One morning while Dr. Bernhardt was measuring floral nectar he discovered that some monarchs were doing something more than drinking. They were laying eggs. He found small stages of the larvae consuming the flowers including the nectar-rich horns. Only one caterpillar was found per umbel but even an early instar, less than 5 mm in length, was capable of doing a considerable amount of damage as it began feeding on the flowers. As flower consumption continued, the small instar grew into a much larger caterpillar that eventually eliminated all the flowers on the umbel. Here we have an example of a much-loved insect spending a most important part of its life-cycle on an increasingly endangered plant. Monarchs didn’t pollinate Mead’s milkweed on the Kansas prairie. Capture and release procedures showed that their mouth-parts and legs were free of the distinctive pollen packets (pollinaria) of their wildflower host. That honor, we’ve learned, belongs to a few, chunky native bees like the Anthophora abrupta.
Steve Roels added the following observations:
Retha’s observations about monarchs on the Welda are similar to my own. Interestingly, monarch herbivory was extremely common on the Welda this year (I believe I saw caterpillars on 10-15 of the 50 stems I was monitoring) but monarchs have been much less frequent on the KU field station Mead’s the last two years. I’m not sure if the difference is due to different butterfly population levels or that plants are easier to find on the Welda because the vegetation is shorter and less dense, making plants easier to find. When caterpillars are present, they can do a tremendous amount of damage, sometimes completely stripping the stem of leaves and buds. They seem to prefer the buds, or perhaps eggs are more frequently oviposited there, and generally the caterpillars work their way from the top of the plant downwards. However, sometimes I have seen caterpillars present one day and then they are gone a few days later, perhaps shuffling off to find a more suitable host plant or getting picked off by some predator. Monarchs did reduce the Welda Mead’s population’s reproductive output to some extent this year but I suspect Cycnia inopinatus is more of a widespread problem for Mead’s.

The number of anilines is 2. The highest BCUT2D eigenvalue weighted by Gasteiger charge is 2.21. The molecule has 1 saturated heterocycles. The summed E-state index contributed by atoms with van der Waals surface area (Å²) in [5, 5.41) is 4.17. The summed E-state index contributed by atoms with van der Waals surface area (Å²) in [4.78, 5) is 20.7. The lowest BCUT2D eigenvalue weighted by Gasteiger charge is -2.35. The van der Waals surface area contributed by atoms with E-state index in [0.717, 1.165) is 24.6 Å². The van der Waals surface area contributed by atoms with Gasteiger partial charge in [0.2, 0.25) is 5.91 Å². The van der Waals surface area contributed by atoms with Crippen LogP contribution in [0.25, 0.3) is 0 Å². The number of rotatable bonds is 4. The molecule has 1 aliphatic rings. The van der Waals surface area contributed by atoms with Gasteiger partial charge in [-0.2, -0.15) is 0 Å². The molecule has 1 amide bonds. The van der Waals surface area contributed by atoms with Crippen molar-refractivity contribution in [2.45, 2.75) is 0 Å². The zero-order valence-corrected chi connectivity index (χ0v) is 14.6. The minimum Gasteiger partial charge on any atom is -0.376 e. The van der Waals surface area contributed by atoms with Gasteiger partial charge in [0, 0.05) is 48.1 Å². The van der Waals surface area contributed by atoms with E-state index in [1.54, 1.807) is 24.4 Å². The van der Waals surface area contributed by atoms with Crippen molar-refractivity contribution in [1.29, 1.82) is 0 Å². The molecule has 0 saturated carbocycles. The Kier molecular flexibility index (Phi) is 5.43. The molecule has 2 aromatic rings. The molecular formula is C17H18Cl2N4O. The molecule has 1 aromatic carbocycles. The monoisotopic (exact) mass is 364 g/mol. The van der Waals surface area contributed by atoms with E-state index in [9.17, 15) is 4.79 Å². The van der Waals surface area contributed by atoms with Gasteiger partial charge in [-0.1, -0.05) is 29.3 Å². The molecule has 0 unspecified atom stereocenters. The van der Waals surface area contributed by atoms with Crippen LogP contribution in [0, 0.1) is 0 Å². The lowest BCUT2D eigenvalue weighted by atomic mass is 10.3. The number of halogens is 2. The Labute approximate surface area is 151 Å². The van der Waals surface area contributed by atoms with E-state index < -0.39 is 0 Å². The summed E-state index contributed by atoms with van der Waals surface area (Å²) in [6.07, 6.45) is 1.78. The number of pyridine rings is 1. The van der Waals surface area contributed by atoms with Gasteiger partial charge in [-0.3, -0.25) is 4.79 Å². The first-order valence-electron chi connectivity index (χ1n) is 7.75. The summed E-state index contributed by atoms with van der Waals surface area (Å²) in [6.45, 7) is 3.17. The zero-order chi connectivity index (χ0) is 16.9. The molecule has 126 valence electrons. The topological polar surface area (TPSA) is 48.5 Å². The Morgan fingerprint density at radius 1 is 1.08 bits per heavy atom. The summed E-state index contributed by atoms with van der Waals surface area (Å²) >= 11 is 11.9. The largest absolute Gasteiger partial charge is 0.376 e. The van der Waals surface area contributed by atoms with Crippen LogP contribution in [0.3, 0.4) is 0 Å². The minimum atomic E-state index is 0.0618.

As far as I know, no one has done any work on the chemical profile of Mead’s as compared to other milkweeds, which could be relevant for a number of herbivores. I considered pursuing this route, but I have plenty of projects as it is. I do wonder if it has lower levels of toxic compounds than other species because deer herbivory at the field station is extremely high in the early spring and I have never seen any deer damage to A. syriaca and only very rarely, if at all, on A. viridis. Some other milkweeds do suffer from the deer including a dense 8′x4′ patch of A. purpurascens that was completely razed last year at the field station.
Additional references for Mead’s milkweed: